By Noreen Burke
Investing.com — U.S. inflation figures and the start of corporate earnings season will be the main highlights of an otherwise quiet week on the economic calendar. Inflation data for December will help influence the size of the Federal Reserve’s next rate hike, while corporate earnings will give an important insight into the health of the economy amid concerns over a potential slowdown. U.K. GDP, Japanese inflation, and Eurozone data will also be in focus. Here’s what you need to know to start your week.
The U.S. consumer price index for December is due out on Thursday with economists expecting core inflation to have increased 5.7% from a year earlier. Any sign that price pressures are continuing to ease could not only reinforce the view that the Fed is nearing the end of its most aggressive tightening cycle in decades but may also fuel speculation that rate cuts could come later this year.
U.S. data on Friday showed that December payrolls expanded more than expected even as wage increases slowed and services activity contracted, easing worries about the Fed’s monetary policy path.
Fed officials on Friday acknowledged cooling wage growth and other signs of a gradually slowing economy, with Atlanta President Raphael Bostic hinting at the chance of a quarter percentage point hike at the Fed’s next policy meeting on Jan. 31 – Feb. 1. It raised rates 50 basis points in December.
Earnings season gets underway
Companies are due to start reporting fourth quarter earnings in the coming week with investors looking for signs of a potential economic slowdown filtering through to bottom lines.
On Friday alone, reports are due from banks Wells Fargo (NYSE:WFC), Citigroup (NYSE:C), Bank of America (NYSE:BAC) and JPMorgan (NYSE:JPM), healthcare titan UnitedHealth Group (NYSE:UNH), asset manager BlackRock (NYSE:BLK) and Delta Air Lines (NYSE:DAL).
Consensus analyst estimates call for a 1.6% decline in S&P 500 Q4 earnings versus the year-ago period, according to Refinitiv IBES. Some reckon 2023 projections are still too rosy given recession risks.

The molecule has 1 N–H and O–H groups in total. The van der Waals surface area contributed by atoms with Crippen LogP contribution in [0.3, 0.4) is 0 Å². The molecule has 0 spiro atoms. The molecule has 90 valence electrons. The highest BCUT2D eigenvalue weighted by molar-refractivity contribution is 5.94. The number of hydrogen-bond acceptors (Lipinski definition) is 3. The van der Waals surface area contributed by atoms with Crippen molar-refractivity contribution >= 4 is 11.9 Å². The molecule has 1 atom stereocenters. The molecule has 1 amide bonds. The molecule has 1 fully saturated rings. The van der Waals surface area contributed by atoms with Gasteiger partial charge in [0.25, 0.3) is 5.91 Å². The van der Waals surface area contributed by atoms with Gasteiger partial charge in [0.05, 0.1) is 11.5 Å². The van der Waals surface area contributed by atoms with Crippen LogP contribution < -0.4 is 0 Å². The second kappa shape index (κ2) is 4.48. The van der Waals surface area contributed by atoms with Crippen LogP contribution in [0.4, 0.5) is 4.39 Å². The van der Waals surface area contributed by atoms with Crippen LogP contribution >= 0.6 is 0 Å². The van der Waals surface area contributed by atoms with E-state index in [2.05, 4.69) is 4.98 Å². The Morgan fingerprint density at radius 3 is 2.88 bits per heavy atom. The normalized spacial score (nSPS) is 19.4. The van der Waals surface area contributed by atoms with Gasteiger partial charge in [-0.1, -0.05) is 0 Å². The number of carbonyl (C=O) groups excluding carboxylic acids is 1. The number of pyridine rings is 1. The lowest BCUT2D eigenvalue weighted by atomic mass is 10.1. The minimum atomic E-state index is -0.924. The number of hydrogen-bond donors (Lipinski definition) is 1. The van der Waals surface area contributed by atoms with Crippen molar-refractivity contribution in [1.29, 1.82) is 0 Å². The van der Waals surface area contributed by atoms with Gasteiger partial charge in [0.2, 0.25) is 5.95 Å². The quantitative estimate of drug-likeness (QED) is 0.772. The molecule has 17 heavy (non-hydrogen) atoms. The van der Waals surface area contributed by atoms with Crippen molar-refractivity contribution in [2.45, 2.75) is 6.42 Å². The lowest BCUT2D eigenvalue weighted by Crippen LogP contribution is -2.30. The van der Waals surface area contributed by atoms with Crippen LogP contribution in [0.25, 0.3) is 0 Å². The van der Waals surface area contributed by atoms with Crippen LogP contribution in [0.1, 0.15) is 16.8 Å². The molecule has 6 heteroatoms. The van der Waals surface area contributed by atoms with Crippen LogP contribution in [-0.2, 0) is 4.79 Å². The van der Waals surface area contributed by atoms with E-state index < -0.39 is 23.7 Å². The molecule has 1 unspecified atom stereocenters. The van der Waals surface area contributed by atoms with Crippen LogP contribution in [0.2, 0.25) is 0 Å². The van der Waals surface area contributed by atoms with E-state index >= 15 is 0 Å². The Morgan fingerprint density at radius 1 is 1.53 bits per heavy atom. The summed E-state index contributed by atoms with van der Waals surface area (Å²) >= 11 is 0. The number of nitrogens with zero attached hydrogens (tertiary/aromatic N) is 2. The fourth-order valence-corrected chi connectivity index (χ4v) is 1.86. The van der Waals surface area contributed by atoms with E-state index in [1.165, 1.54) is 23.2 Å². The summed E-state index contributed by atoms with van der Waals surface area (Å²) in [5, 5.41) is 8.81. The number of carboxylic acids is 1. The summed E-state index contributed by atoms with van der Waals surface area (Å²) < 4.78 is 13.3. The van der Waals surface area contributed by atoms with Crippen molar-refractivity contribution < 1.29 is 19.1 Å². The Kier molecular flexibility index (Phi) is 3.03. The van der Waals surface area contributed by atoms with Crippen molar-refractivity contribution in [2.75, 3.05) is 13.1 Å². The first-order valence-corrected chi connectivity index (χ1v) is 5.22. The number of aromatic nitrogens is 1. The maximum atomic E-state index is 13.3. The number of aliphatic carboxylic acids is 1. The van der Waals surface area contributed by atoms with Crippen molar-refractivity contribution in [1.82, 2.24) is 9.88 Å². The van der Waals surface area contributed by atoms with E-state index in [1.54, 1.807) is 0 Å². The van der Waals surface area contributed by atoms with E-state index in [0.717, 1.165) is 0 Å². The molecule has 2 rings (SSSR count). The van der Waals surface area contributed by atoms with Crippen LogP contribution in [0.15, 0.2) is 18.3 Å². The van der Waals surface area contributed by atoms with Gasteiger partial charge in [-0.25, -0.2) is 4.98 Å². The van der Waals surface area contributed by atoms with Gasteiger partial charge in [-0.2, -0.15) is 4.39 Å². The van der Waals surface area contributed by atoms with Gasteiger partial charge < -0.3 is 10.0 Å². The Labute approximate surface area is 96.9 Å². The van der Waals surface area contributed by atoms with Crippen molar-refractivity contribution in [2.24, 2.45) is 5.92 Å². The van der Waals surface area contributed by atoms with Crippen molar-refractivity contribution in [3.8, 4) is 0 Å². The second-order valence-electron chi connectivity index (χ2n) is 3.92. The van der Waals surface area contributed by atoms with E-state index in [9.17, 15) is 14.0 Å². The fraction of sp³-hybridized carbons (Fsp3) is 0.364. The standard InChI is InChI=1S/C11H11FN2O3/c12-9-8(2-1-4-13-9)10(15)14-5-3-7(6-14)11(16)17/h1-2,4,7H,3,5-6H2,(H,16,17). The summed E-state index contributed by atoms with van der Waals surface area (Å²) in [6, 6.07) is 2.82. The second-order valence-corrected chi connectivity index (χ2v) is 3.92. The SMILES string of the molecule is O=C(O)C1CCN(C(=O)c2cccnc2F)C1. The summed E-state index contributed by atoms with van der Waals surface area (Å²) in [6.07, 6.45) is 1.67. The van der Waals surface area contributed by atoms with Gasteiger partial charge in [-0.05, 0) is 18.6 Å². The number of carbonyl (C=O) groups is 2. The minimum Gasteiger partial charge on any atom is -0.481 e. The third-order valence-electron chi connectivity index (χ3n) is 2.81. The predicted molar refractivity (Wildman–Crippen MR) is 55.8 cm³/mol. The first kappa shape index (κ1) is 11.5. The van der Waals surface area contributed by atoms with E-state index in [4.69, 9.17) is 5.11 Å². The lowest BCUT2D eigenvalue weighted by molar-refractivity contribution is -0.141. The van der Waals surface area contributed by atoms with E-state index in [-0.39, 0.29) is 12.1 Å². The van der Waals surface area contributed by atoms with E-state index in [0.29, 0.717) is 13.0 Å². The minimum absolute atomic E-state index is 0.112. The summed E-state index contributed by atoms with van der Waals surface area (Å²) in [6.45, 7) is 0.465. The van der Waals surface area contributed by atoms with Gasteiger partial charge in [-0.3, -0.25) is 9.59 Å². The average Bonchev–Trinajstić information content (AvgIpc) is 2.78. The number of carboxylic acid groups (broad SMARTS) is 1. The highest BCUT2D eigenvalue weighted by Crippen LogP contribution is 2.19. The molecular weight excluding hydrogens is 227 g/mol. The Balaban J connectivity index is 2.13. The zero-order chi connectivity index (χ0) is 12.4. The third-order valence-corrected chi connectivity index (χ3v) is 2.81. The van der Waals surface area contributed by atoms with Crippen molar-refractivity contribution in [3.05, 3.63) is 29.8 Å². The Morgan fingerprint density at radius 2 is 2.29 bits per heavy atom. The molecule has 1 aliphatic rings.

Stocks may be more expensive than they appear if current earnings estimates do not fully account for any economic slowdown, while any downturn could further dampen what investors are willing to pay for equities.
The U.K. is to release November GDP figures on Friday against a background of a historic cost-of-living squeeze amid double digit levels of inflation, transport and public sector strikes and a softening housing market as the country faces what is likely to be a lengthy recession.
Following nine consecutive rate rises by the Bank of England, and more to come, British mortgage approvals plumbed their lowest level in November since the pandemic-induced slump of June 2020, recent data showed.
As price pressures and higher borrowing costs bite, Prime Minister Rishi Sunak has pledged to halve inflation, grow the economy, reduce public debt and cut health service waiting lists.
But analysts at Deutsche Bank see high inflation persisting this year, no rate cuts until 2024 and fiscal policies becoming more austere, while analysts at Barclays expect the UK economy to keep contracting until the end of the third quarter of 2023.
Germany is to publish an estimate of annual GDP growth on Friday which will show the impact of the energy crisis triggered by Russia’s war in Ukraine on the Eurozone’s largest economy.
The broader Eurozone is to publish data on industrial production and trade the same day. The high costs of energy imports have flipped the bloc’s trade balance from surplus to deficit, but the deficit reduced in October as gas prices eased and market watchers will be looking to see if this trend continued in November.
Industrial production is forecast to make a small rebound after a decline in October.
Market watchers will be keeping a close eye on Tokyo’s inflation numbers on Tuesday, after last month’s report first tipped the market to a potential Bank of Japan policy shift.
Tokyo CPI – which front-runs the national numbers, often by several weeks – surged to a four-decade high in November.
Less than a month later, the BOJ tweaked its bond-yield control that allows long-term interest rates to rise more, wrong-footing markets. The move was aimed at easing some of the costs of prolonged monetary stimulus.
The yen has strengthened to seven-month highs on rising expectations for a further hawkish shift, even as BOJ officials maintain the move was a one-off. The BOJ is due to hold its next policy meeting on Jan. 18.
–Reuters contributed to this report